What are Splash Pages?
A splash page is a page that precedes the main pages on your website. The purpose of a splash page varies: You can promote a new offer, show a disclaimer, or require visitors to verify information, depending on the industry or niche your business operates in.
Unlike a squeeze page or a landing page, splash pages don’t necessarily ask visitors to enter their name or email address. The basic purpose of a splash page is to inform visitors of something, such as a new company update or to confirm their geographical region to personalize their experience like the Casa page does.
A typical splash page contains minimal copy, a background image, and most importantly a link that takes the visitor to the main website. In Forbes’ example, the “continue to site” directs visitors to the homepage.
A splash page can be a welcome screen to the main website or a teaser that gets visitors excited for the content they’re about to view.
You may have noticed that many alcoholic brand websites include an “age disclaimer” splash page, which serves as a warning to the visitor. Although Federal law does not require these splash pages, the Federal Trade Commission says brands selling alcohol should self-regulate themselves and use age verification technologies.
These are special types of splash pages because they are industry-specific, do not have an exit link, and force the visitor to verify their age before granting access to the main website.
Tito’s splash page confirms the visitor’s age before they can clickthrough to the website.
The purpose of splash pages
The purpose of a splash page is to enhance the user experience of your webpage. Users are either informed of something that may entice them to buy a product, such as a discount.
They should also include a noticeable and easy-to-find link to navigate away from the page.
The difference between splash pages and landing pages (with examples)
A landing page is a standalone page that is created to fulfill a single conversion goal. This goal can vary from collecting webinar registrants to securing ebook downloads.
A splash page, on the other hand, is not a standalone page—it’s more of a large window hosted on the main website page. The goal of the splash page is to provide valuable information to the visitor.
For example, the Dollar Shave Club splash page asks visitors to fill out a quick quiz to personalize products for them:
Your splash page could feature a giveaway that will excite your visitors. This will heighten your credibility even before they officially enter your website—making them more likely to buy whatever product or service you are offering.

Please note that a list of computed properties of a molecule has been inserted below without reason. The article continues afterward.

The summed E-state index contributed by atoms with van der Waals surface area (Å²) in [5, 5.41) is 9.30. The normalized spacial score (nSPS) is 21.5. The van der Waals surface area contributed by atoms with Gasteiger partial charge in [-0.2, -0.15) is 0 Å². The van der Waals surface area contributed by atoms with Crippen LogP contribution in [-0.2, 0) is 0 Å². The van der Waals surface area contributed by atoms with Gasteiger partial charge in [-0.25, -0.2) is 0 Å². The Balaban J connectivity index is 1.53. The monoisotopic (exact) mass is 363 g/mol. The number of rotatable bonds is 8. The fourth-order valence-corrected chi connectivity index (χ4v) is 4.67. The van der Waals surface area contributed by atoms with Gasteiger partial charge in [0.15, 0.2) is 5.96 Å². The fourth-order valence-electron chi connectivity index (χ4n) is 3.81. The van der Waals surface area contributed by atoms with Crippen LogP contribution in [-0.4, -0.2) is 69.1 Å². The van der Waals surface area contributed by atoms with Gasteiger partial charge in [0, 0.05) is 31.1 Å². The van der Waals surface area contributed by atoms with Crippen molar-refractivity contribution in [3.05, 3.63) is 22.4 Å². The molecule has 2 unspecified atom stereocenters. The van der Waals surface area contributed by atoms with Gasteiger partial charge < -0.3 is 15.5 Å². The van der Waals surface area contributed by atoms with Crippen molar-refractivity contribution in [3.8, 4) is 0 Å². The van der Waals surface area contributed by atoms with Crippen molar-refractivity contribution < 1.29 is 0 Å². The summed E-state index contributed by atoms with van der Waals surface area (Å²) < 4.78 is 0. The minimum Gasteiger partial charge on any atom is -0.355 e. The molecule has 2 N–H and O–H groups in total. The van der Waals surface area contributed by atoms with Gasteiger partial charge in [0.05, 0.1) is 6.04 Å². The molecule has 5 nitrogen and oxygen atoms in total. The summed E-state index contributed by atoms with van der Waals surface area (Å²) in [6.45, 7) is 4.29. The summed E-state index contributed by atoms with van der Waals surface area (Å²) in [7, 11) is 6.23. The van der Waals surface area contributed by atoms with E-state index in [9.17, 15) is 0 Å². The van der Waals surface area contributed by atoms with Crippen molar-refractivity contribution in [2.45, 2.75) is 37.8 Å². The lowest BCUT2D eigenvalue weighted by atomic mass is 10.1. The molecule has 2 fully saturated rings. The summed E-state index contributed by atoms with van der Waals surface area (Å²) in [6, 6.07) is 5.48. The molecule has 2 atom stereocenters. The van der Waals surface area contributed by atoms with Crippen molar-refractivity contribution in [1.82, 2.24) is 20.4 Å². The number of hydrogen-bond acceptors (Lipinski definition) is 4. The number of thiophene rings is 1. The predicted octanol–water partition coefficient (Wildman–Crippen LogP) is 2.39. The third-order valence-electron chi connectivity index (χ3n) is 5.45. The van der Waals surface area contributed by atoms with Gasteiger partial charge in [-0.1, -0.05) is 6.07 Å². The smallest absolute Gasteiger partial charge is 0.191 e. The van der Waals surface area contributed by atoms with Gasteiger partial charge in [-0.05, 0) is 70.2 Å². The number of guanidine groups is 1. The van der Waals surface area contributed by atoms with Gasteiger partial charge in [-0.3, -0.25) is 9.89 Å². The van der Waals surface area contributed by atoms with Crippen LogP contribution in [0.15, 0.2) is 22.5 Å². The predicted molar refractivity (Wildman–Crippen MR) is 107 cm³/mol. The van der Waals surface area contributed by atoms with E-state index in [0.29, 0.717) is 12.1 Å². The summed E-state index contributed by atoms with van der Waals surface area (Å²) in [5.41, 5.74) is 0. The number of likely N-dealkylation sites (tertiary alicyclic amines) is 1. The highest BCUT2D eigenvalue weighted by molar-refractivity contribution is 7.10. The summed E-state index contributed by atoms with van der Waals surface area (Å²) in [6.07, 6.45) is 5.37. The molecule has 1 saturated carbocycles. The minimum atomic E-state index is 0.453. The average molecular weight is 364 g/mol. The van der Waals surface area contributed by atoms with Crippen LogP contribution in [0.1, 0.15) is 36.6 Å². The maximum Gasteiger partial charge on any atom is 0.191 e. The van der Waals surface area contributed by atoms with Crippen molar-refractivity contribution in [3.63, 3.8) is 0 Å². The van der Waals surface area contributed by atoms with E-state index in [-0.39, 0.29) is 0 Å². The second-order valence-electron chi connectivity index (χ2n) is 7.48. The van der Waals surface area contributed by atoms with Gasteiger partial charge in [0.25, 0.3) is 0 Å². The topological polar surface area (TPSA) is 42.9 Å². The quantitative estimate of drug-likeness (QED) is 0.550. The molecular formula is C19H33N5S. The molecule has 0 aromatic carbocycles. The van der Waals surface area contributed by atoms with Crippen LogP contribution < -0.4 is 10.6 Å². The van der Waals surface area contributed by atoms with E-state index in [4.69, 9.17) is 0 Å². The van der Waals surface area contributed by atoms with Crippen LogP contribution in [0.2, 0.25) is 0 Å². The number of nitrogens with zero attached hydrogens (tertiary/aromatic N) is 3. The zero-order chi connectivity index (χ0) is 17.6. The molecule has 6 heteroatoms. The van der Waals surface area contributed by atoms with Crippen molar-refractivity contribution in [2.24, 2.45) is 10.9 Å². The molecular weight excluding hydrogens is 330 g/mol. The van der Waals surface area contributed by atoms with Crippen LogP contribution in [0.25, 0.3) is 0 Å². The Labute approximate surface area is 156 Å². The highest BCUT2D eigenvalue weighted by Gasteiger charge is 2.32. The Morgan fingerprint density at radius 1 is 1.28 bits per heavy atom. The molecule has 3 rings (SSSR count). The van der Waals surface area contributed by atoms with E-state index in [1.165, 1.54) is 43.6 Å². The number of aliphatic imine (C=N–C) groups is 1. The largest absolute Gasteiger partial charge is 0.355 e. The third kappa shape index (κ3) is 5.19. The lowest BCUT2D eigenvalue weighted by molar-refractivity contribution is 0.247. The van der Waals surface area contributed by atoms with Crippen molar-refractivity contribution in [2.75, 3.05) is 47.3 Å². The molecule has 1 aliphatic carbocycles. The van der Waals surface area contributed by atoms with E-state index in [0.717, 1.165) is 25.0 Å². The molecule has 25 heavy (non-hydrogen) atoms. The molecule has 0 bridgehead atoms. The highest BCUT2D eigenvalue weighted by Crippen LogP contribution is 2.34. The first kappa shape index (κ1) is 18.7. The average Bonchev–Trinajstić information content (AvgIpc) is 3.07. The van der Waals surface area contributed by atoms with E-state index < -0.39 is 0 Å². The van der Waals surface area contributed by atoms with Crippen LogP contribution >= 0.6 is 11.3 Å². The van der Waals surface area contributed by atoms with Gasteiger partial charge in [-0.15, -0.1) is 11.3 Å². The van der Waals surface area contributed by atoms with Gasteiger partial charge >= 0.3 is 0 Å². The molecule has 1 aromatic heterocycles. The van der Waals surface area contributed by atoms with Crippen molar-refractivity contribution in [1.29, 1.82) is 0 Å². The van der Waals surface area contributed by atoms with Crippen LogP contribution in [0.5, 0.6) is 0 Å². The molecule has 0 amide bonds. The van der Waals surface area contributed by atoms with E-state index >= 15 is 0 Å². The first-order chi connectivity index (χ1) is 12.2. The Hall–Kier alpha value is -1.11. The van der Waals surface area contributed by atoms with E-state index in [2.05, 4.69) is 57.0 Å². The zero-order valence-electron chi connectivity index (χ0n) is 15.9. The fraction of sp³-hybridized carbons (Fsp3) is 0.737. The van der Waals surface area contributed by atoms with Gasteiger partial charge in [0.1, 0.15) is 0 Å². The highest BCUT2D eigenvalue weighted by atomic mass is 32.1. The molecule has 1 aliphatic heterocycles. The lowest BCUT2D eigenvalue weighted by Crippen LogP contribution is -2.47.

The Conversion Gods splash page is a great example of this giveaway-type of splash page:
There are also splash pages that ask visitors to identify which language or version of the website they want to see.
The difference between Splash Pages and Homepages
A splash page can be connected to your homepage, any content or product page page, or your blog. A splash screen is a “welcome screen” and is the first page the visitor sees before the website.
The homepage, content page, or blog page (and respective splash pages) share the same root URL, however, there are some subtle differences between the main website pages and a splash page.
- A splash page has very few elements—one short message and an exit link
- A homepage typically has navigation links and a lot of information on your product or service
- A splash page doesn’t necessarily have a background image or graphic
- A homepage has at least one and often a variety of graphics
- A splash page has a single purpose (either presenting visitors with a choice or relaying a message to them)
- A homepage can have multiple purposes, including introducing visitors to your brand and making it easy for them to find relevant products or features via navigation links or otherwise
As an example, let’s look at Zara.com and identify the differences between the homepage and splash page.
This is Zara’s splash page:
The splash page has:
- A background image that’s relevant to the website
- A single message (the choice of the country for which you want to view products)
- A CTA button that takes you to the website
- Multiple images that showcase multiple products
- Navigation links taking you to other pages within the website for various types of products, sales, a shopping cart, etc.
- A search bar that allows you to find the products you’re looking for
This is what Zara’s homepage looks like:
The homepage has:
How Do I Create a Splash Page?
When creating a splash page you can::
- Have your internal web designer and development team create one for each of your relevant pages—if you have these resources
- Hire a third-party designer and developer to create a splash page template—and then host the page on your website
- Use Instapage to design your splash page quickly
With the first option, you will most likely spend too much money and experience a lot of waiting time for the designer to create the page and coordinate with your IT department in hosting the page.
With Instapage’s easy-to-use interface, drag-and-drop builder, in-app collaboration, and robust analytics, you can quickly create a splash page and track the results. Get started with a 14-day trial to see how Instapage can help increase your campaign performance.